Making the Most of Your PR Internship: A Field Guide for Quality Experience in the Workplace

Long gone are the days where interns made coffee-runs and spent quality time with the copier. Maybe that was just in the movies? Either way, interns are now seeking (and achieving!) valuable first-hand experience in their desired career field. But the competition is stiff for those internships that turn into long-term positions. As a firm that values our interns and our internship program, there are a few things we’ve noticed that sets certain candidates apart. Let this serve as a field guide for you to gain quality experience in the workplace and gain a better understanding of your desired career-track.

Be a Self-Starter

One thing we always look for in our interns and entry-level staff is ambition. Candidates who show ambition and excitement in interviews often receive our offers first. The most successful (and reliable) interns maintain this attitude throughout the entirety of the program.

Ambition can be shown in a variety of ways. The most common things we see in our ambitious interns is: being eager to contribute ideas, offering to help on assignments, taking initiative on a project, making deadlines consistently and having a positive attitude. This attitude and behavior lets your team and supervisors know that you are a hard worker and have a passion for the job. These qualities are highly attractive for a future job candidate.

Be a Sponge

This might be the simplest thing you can do at your internship. When you begin your internship, it’s important to listen and absorb as much information as possible. Though it is great to learn about how the job is done, it is equally important to learn about workplace etiquette and other functions of the job outside your field of study.

Pay attention to what time people come to the office, or when they leave. Understand why certain deadlines are set. Make note of the dress code. Analyze the tracked changes to written materials. Observe interpersonal communication and body language with clients or in team meetings. All of these things (and more) will not only inform you on how the job is done, but about office culture as well. And it will serve you well when you take on your first job!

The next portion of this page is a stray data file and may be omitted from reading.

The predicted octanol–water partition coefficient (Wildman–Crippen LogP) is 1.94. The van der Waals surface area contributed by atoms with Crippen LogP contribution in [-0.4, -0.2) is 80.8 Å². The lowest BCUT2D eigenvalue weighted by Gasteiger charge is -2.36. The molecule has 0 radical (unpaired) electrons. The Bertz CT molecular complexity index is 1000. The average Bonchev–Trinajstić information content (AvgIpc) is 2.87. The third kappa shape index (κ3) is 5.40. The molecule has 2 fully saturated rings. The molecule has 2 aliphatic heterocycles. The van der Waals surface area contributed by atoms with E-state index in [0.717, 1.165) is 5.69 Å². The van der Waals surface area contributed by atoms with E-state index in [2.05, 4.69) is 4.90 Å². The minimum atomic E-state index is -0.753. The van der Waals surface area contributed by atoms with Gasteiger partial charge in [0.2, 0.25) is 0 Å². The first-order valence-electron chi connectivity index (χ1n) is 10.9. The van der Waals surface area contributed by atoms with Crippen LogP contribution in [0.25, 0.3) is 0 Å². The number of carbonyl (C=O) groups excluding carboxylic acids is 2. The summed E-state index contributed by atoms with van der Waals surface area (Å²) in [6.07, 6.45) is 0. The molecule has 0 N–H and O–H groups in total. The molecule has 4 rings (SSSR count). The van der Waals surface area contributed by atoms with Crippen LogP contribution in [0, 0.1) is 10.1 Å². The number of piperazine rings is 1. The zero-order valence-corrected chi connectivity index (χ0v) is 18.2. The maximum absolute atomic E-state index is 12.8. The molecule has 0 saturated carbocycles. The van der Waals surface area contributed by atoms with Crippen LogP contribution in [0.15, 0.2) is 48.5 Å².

Get in the Trenches

Here’s where programs have changed from when interns were just doing mindless chores. Though it may seem that some tasks aren’t as vital to the operations, tasks given to interns have a role to play in the day-to-day office function. Something we appreciated from our past interns is that they got in the trenches.

This goes back to taking initiative and offering help. Really take the time to understand both the day-to-day functions and the overall strategy for these tasks. You can do this by sitting in meetings with clients, listening to the brainstorm sessions for new business pitches and reading  popular PR blogs and newsletters.

More than anything, be present. As an intern it can be scary or intimidating to offer your own ideas or contribute to the conversation with experienced professionals. But your inexperience allows you to offer a fresh perspective. Do your research and think critically about the problems or strategies in play. Don’t be afraid to contribute.

Be Nimble

PR is a rapidly changing industry. As communicators and media-partners we are constantly having to shift and adjust to the landscape. From C-suite to frontline staff, we all have to be flexible.

In some situations we’ve had to change venues, shift deadlines and make adjustments to our strategy—in one case because the Vice President of the United States actually landed in the same town and at the same time as our event. Talk about a curveball. It’s important to have Plan B’s (and C’s and D’s for that matter) and be ready to employ them. If you’re alert, informed and have that positive attitude, you’ll do just fine.

In addition to this short list, there are many other things you can do to be a highly successful and functional intern. Remember to use what you learn in the classroom to inform how you operate at the office, and take the lessons from the field and use them to better your studies. It’s a unique opportunity to be able to learn in the classroom and the field at the same time. Make sure you’re making the most of each situation.  

This blog was written by Alexis Janney, Sr. Account Executive at GreenSmith PR. Alexis is a communication strategist, account manager and partnership-builder. She also supervises entry-level staff and interns at GreenSmith. She has a master’s in Strategic Communication from American University.